Nancy giggled as the May warmth gathered around us, puffy white clouds like cottonwood fluffs drifted across the sky. The pleasant weather gave me strength enough to deal with my father should he learn of my walking down the road with any young man. My mother could have tempered him. But she wasn’t there.
His horse clomped along the dirt path and stopped us once or twice to tear at grass. Mr. Warren—I thought of him then and later, too, in that formal way—talked to us about a model of a revolver he hoped to buy one day, “a cap and ball firearm Samuel Colt called a Ranger, but they changed the name, call it Navy.”
“You like guns, then, Mr. Warren?” Nancy asked the question. She’d turned eleven but was wise beyond her years. Tragedy does that to us.
“I like the feel of them, their smooth barrels and the weight in my hands. I’m partial to the smell of gunpowder too. I plan to defend as needed against any old Indian uprisin’s that might come my way.”
“There’s a certain alacrity in your voice, Mr. Warren.”
“Don’t know the meaning of that word, Miss Spalding.” He frowned. I admired his ability to express his lack of knowledge.
“Eagerness,” I said. “Or maybe enthusiasm might be a better word.”
“Ah, that alacrity—that’s how you spoke it?”
“That alacrity would arrive on the horse named coincidence, my coming upon you girls walking and letting me join your path.”
“I don’t believe in coincidences.” Then I sermonized as though I knew all there was to know. “I believe the Lord sets our path and whatever befalls us has some meaning and purpose.” My mother believed that, and at that moment I was certain of it as well, even if I couldn’t explain what happened, what sort of purpose the Lord could have for all those grievous deaths at the Whitmans’; all the pain and suffering that hollowed us still.
“Then I thank the Lord.” Andrew didn’t seem the least fazed to have been “taught” twice in the same number of minutes nor did he seem to mind the certainty with which I spoke about God and life.
I told him we were digging bulbs and he offered to help, holding the gritty tubers in his wide hands. He had stubby fingers, not long like my father’s. Nancy and I pressed a deer antler into the ground beside the blooms to loosen and pull them up, just as we’d seen the Nez Perce and Cayuse women do in spring. We were a little late for gathering the camas or other eating roots, but the iris was what I wanted to plant at the grave. My hands in the warm earth brought my mother to mind. But then, everything reminded me of her.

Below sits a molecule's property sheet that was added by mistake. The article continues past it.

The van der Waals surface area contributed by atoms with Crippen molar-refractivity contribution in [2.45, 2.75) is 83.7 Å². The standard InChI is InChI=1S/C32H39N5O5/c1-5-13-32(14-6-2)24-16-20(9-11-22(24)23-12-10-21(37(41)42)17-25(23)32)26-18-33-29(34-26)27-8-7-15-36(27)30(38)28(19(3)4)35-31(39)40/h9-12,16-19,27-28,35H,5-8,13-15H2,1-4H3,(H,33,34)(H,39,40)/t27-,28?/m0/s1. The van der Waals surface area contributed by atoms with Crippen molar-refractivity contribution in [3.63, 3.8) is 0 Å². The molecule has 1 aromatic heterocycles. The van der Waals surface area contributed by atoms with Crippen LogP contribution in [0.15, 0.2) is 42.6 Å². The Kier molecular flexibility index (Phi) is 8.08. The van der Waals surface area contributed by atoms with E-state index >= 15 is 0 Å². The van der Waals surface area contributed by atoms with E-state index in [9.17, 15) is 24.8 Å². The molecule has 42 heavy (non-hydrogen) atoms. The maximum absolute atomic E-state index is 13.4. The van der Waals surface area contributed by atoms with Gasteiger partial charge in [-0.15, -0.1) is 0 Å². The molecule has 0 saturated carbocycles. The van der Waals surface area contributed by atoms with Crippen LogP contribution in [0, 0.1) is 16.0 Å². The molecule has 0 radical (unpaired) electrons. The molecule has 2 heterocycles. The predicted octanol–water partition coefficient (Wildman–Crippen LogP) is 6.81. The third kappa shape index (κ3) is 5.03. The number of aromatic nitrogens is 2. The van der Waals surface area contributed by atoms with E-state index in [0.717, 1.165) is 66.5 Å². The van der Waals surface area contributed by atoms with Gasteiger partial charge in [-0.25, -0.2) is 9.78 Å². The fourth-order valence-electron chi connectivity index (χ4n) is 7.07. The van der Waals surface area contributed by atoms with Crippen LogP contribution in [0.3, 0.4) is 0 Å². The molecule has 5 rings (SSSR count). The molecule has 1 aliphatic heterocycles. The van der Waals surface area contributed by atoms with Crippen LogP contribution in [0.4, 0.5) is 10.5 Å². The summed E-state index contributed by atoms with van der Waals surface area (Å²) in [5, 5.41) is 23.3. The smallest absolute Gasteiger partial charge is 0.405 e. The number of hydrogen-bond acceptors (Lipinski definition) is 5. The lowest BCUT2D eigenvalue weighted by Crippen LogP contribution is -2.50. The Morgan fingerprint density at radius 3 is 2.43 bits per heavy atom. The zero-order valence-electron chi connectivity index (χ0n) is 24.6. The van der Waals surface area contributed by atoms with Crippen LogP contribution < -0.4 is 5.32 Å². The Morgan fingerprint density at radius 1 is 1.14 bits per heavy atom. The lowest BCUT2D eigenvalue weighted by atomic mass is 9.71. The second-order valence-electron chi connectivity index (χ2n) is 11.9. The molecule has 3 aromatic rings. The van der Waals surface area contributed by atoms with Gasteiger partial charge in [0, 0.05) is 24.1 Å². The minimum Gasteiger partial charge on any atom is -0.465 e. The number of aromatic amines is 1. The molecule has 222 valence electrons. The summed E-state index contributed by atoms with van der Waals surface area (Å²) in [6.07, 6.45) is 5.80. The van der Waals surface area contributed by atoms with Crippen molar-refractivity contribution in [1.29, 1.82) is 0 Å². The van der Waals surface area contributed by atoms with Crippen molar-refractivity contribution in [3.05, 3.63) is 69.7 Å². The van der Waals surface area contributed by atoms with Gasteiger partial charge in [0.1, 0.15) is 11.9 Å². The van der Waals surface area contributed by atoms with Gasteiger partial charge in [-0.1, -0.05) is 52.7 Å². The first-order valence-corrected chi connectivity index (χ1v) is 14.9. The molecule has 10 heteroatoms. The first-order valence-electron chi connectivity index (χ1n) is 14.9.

Mr. Warren’s horse trailed behind, didn’t seem to need to have a rein held. I commented.
“A well-schooled horse is one of man’s finest accomplishments. Do you like horses, Miss Spalding?”
“I do. I miss Tashe, the mare I had at Lapwai.”
“An Indian pony, was it?”
“Nez Perce. Spotted hindquarters like freckles on a pale white face. She, too, followed behind without reins held when I walked.”
We had that in common then, the value of a well-trained horse. Relationships have been built on smaller foundations.
We chatted about the early feel of summer. I wiped sweat where my bonnet met my forehead, finished our digging.
“I can lend a hand planting these.”
“They’re for my mother’s grave.”
“I’ve been watching you since that sad time.” His volunteering this made my skin tingle.
“I’m not sure I like the idea of a man watching a mere girl.” I kept my eyes forward, caught Nancy’s look, her eyebrows raised in question.
“You aren’t no girl. You’re an old soul. I saw that from the beginning. You weren’t no whimpering mess like some girls hit with harsh living.”
“You seem certain of your insights, Mr. Warren.”
“Ain’t sure of much, but I see courage when it walks beside me.”
That day his claiming he saw courage in me proved a comfort and comfort was what I needed more than truth.
It became a habit, his meeting me weekly, closer to the schoolhouse than might have been wise. I knew my father would object. My father objected to everything after my mother’s death. Yet there was a thrill to wondering what my father would do if he caught us. How strange to think I wanted the tingling of danger but I remember that I did—until a day when my father met me at the door, my brother standing behind him. I could tell by his set jaw and narrowed eyes that he was angry.
“You will not cavort with that man!”
“Don’t play naïve with me. That Warren.”